In July last year we were delighted to be invited to support the Scottish Government in delivering against the recommendations from the Homelessness and Rough Sleeping Action Group (HARSAG) with an options appraisal for a national data and monitoring system for street homelessness.
Since then we engaged with many dozens of people working to end homelessness in Scotland. We knew that co-creating a shared vision of success for the system was very important and therefore vital that any eventual options represented the user voice.
As an organisation, the Centre believes strongly that homelessness is an issue that can be solved, and that more reliable and actionable data and evidence will power society’s progress towards that end.
A clearer, data-driven picture of the issue is a critical piece in the wider puzzle of Scotland’s path towards becoming a nation free from homelessness. A new national data system could help significantly with ongoing efforts by improving our understanding of the scope of the challenge and assess progress on a daily basis. It could also enable us to connect people more effectively with the support they need. And making the data publicly available could create added incentive for local areas to keep up, creating a virtuous cycle.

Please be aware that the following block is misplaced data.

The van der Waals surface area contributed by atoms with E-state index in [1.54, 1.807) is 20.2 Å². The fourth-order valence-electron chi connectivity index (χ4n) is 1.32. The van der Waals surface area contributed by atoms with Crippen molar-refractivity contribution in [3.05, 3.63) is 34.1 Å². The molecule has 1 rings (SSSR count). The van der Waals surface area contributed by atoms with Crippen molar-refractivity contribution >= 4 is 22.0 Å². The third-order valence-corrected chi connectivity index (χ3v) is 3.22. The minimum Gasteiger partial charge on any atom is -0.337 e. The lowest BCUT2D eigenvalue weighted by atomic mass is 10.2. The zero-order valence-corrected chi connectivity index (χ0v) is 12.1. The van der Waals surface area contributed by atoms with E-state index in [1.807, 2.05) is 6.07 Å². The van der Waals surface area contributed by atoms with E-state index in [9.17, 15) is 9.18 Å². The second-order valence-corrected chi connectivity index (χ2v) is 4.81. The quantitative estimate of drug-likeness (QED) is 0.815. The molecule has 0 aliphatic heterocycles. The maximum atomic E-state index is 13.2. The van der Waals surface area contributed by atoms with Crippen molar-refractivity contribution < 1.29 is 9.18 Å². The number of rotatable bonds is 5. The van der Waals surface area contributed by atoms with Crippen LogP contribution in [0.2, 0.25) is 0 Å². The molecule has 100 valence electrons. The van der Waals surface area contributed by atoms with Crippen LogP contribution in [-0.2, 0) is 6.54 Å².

Starting with the conviction that we must treat the systemic causes of homelessness, not just its individual symptoms, the Centre took a broad approach to this options appraisal. In addition to a literature review of similar systems worldwide, and regular meetings with a panel of national and international experts, we spent significant time with future users of a data collection system for homelessness in Scotland. These included front- line workers, service providers, local authority service commissioners, people with experiences of homelessness, data analysts, system administrators and volunteers. Our objective was to gain a deeper understanding of the many perspectives, challenges, needs, behaviours and motivations that any data collection system would need to address.
The system options presented in the report are deeply rooted in what we heard – and in many ways, the study is as much about identifying and framing the right questions for ourselves as it is about the possible configurations of a system. It is often said that given an hour to solve a problem, one should spend 40 minutes defining the problem and 20 minutes solving it. A significant part of this process has been to collectively figure out what questions we need this data collection to answer, what direction we want it to take us in, and what success looks like.
The big promise of the new data system extends beyond its ability to help outreach workers in the moment or track levels across local areas over time. The data should also help us to proactively design fixes to problems we wouldn’t have otherwise seen. And It should be used to assess how effective different services are at keeping people off the streets. Above all else, it should help us keep our eye on the real goal: delivering permanent and sustained exits from homelessness.
We look forward to the next stage of this process as the Scottish Government begin to test, prototype and pilot new approaches to homelessness data collection, to help us navigate our way towards the long-term goal.
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